The City of Seattle is all set to honor Soundgarden’s Chris Cornell, who tragically took his own life last year in May after a concert in Detroit.
Since then, Soundgarden fans have been petitioning the city to honor the late singer in some fashion. Now, it looks like the singer’s widow is answering those requests by commissioning a statue of the Soundgarden frontman.
Chris’ widow Vicky Cornell announced on Friday that she would be donating a life-sized bronze statue of her late husband to the Museum of Pop Culture in Seattle. The statue will receive a public unveiling ceremony on August 29th, serving as a memorial service to Cornell and his musical career.
Vicky Cornell released a statement alongside the announcement, saying that there is no better place than the city of Seattle to honor the late musician’s career. She says that the statute is her gift to the people of Seattle who have been asking for some kind of memorial since her husband passed away last year.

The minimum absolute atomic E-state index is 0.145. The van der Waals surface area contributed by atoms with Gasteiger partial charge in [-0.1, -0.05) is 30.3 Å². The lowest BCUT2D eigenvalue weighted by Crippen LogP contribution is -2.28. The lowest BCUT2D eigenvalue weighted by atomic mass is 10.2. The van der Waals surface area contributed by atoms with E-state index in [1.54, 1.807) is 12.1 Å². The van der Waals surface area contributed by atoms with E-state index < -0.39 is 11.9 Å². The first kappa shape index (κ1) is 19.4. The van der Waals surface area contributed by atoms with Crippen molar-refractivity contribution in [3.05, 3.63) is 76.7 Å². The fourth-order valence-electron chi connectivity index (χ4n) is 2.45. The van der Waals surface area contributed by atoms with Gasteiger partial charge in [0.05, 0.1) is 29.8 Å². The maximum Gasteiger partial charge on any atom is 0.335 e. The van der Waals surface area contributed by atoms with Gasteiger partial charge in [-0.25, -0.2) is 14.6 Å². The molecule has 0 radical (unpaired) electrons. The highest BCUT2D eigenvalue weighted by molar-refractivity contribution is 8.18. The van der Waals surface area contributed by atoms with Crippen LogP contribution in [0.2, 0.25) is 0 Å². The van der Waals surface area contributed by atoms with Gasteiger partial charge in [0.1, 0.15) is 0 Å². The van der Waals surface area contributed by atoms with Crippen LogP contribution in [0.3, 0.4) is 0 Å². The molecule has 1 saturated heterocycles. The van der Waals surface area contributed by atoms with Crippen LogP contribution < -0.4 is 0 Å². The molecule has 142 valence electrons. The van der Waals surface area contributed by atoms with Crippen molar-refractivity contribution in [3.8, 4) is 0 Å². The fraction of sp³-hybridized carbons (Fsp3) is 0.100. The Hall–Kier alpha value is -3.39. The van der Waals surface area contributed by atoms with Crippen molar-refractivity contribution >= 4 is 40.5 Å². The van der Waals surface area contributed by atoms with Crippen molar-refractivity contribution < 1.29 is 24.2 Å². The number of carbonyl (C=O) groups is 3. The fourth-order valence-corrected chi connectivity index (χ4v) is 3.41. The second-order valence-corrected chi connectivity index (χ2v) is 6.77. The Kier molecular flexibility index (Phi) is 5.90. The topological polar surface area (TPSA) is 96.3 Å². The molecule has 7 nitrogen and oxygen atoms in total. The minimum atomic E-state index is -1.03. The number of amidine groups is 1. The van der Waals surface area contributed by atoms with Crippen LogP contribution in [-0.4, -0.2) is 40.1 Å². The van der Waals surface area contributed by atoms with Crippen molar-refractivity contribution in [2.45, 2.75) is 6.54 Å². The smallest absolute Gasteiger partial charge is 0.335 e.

Sculptor Nick Marras was contracted to re-create Cornell’s iconic look in bronze.
The statue depicts Cornell, standing in his iconic pose with his boots, dog tag, long hair, and layers of punk clothing. The statue will stand facing Fifth Avenue on the museum’s gold south entrance.
An initial crop of photos were released to TMZ ahead of the weekend.. The work-in-progress snapshots include a close-up photograph of a portion of the singer’s bronzed face, which accurately recreates his mustache and signature wavy locks.
That’s an interesting sneak-peek, though it may not have been authorized. Marras told DMN that additional photos of the statue are not being released at this time — at least until Vicki gives the word.
Fans gathered to celebrate the first anniversary of the singer’s apparent suicide in May of this year, visiting his gravesite in Los Angeles at the Hollywood Forever Cemetery. Vicky Cornell was inspired by the statue that sits near Anton Yelchin’s grave, who is buried near Chris. She wanted to commission the same sculptor to honor Chris’ memory.
After supplying a photograph of her late husband in March, Marras began his work on the statue.